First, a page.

The Hipodromo Son Pardo was Europes first floodlit racecourse. The racecourse is located in Palma and was opened in 1965. In Majorca a popular form of horse racing is Trotting racing. It’s a form of racing where the jockey sits in a cart pulled by the horse and the jockey must prevent the horse from galloping. It’s been popular in Majorca for over 200 years.

Scuba Diving in Mallorca

Scuba diving is available in most major beach resorts. You can take the PADI course or if you’re already qualified you can hire out a partner/trainer. Water temperatures in Majorca range from 14 degrees C in winter up to 26 degrees C in the height of summer. A single tank dive including equipment should cost in the region of 60-70 euros.


After-hours you will find just as much variation. Most hotels and apartments offer evening excursions where you can experience a traditional Spanish night out and get wined and dined with Sangria and tapas whilst watching Flamenco dancers and castanet players perform.

If you prefer to make your own entertainment you will find that the nightlife in Majorca varies from resort to resort. For a lively evening, head to the southern resorts as they have a wider range of bars and clubs. The northern resorts are much quieter and holiday-makers tend to spend their evenings in restaurants and quiet bars.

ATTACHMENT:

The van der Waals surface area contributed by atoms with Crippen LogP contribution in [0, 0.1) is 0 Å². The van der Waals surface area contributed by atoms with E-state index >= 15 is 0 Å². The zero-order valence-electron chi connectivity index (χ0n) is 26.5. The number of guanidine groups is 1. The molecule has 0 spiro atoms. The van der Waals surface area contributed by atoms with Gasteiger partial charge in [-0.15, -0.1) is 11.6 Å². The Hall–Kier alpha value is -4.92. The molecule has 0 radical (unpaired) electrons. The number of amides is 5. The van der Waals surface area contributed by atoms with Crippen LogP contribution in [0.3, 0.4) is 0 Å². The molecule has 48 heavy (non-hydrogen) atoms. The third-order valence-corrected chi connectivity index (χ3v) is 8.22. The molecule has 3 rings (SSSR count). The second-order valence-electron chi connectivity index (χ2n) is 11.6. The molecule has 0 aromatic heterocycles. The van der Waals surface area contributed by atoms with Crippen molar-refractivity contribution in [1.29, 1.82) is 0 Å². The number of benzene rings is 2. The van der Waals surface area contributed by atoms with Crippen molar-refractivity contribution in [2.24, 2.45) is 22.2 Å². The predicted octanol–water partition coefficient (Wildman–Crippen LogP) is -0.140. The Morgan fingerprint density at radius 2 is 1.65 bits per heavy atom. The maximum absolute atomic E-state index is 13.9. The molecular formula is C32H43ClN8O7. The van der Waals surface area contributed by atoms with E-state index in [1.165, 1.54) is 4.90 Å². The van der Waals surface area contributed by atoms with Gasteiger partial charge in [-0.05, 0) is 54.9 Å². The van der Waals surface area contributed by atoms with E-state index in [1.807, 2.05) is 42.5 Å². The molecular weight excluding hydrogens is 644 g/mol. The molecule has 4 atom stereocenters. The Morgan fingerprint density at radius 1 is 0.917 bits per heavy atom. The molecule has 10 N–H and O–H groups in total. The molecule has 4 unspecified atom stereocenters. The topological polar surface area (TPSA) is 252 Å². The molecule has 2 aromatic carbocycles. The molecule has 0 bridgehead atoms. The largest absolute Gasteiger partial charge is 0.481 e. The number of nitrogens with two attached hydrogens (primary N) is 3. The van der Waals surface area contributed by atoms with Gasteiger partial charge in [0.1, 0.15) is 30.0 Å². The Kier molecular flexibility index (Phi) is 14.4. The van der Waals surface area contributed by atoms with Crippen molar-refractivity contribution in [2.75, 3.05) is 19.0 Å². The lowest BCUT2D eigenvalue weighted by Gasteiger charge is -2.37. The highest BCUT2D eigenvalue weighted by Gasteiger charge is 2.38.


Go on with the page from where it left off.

The liveliest  resort in Majorca is Magalluf which has a huge choice of busy English themed pubs, clubs and bars aimed at those wanting to party all night, the most famous being the BCM club.  Palma Nova is also busy but aimed more at families and couples. 

Eating and Drinking

When eating out, foodie fans can take their pick as the island’s cuisine is generally divided up into traditional tapas, paella and fresh fish dishes and English favourites where pizza, egg and chips and burgers grace the menu, although this does tend to be restricted to the main tourist-traps. In addition, Spanish wines and Sangria flow freely across the island, although in areas such as Magaluf and Alcudia, cheap cocktails and pitchers are often the most popular thirst-quenchers! As a rule, diners should usually leave around a 10% tip when eating out.

Book you Holiday now with!

Sunways offers the cheapest Majorca holidays available. Try partying in Magalluf, watch the sunset over El Arenal, or splash about in the Mediterranean Sea at Puerto Pollensa.